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(LifeSiteNews) — At no time in history has the birth of Christ been so easily glossed over, as if merely a pretty little children’s fable — and yet for this reason, we desperately need to meditate upon Christ’s birth more than ever. With so many sleepwalking through life, the Light of God’s Incarnation amid the world’s darkness takes on a new meaning.

From the moment we awake until the wee hours of the morning, we can distract ourselves with the glittering entertainment of our devices: whether through real contact with others, or voyeurism, or doomscrolling, or shows, or games … and the great mysteries of our existence are all but forgotten, at best an afterthought.

It is no secret that these comforts are only emotional band-aids, and in some cases even aggravate anxiety and depression. Because if there is any disturbance in our soul, let alone any disturbance in the world, it is for one reason alone: We do not intimately know God.

What prevents us from drawing close? Distractions, certainly. But also fear — fear of approaching God in our sinfulness; fear that God may not be able to truly save us from our sin; fear of letting go of our sinful attachments.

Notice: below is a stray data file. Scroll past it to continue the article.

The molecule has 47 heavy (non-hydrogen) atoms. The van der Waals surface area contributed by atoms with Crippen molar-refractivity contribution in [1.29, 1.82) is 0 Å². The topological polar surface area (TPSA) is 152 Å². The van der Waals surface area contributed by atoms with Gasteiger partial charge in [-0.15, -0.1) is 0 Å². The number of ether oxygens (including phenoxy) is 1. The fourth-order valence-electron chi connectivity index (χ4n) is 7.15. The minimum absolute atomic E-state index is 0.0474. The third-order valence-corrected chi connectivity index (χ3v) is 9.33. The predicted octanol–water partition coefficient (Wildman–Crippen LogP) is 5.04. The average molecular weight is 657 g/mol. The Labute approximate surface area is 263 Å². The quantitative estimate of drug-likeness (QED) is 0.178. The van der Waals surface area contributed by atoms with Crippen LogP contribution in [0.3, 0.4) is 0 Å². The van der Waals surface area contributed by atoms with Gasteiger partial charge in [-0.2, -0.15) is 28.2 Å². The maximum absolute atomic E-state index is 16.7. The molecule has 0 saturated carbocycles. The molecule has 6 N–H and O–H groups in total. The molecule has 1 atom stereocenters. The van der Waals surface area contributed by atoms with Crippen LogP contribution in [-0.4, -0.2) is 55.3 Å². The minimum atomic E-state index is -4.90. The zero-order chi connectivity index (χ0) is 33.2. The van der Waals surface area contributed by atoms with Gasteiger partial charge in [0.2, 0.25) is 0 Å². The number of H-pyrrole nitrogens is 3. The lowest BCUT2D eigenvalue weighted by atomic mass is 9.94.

We can imagine, then, why God — who having created the human soul, understands it perfectly — wanted us to remember that His Son, Jesus Christ, entered the world as a baby. Even one hard-hearted enough to be unmoved by the tenderness and helplessness of a mere infant will be less hesitant to approach such a vulnerable being than a formidable kingly man.

And this is God’s desire, that we can take heart in approaching Him. Looking upon Christ as a baby, as He was really born, softens our hearts; it helps us to be less mindful of the shame of our sin and more mindful of His mercy and love; and it helps us even to momentarily forget our sinful attachments and draw near to Christ in spite of them.

Even more, the circumstances of His birth will impress grace upon our soul if we let them. Meditating well on His birth will mellow any cynicism or bitterness, malcontent or resentments. If we are struggling to make ends meet — well, even He who created time was born into poverty; if we are lowly, He was born among the beasts of the earth; if we are ostracized, forgotten, or hated, He and His holy family were rejected by the townspeople of Bethlehem.

The Christ Child’s purity and innocence is a balm amid the baseness of our world; His humility is enchanting amid our own obnoxious pride; His silence is a refuge amid the world’s noise.

If we pause long enough to meet Him, we’ll find the infant Christ Jesus is the unexpectedly perfect remedy for our soul and our world. Let us draw near to Him, and cling to Him always.

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Emily Mangiaracina is a Miami-based journalist for LifeSiteNews. She is a 2013 graduate of the University of Florida. Emily is most passionate about the Traditional Latin Mass and promoting the teachings of the Catholic Church.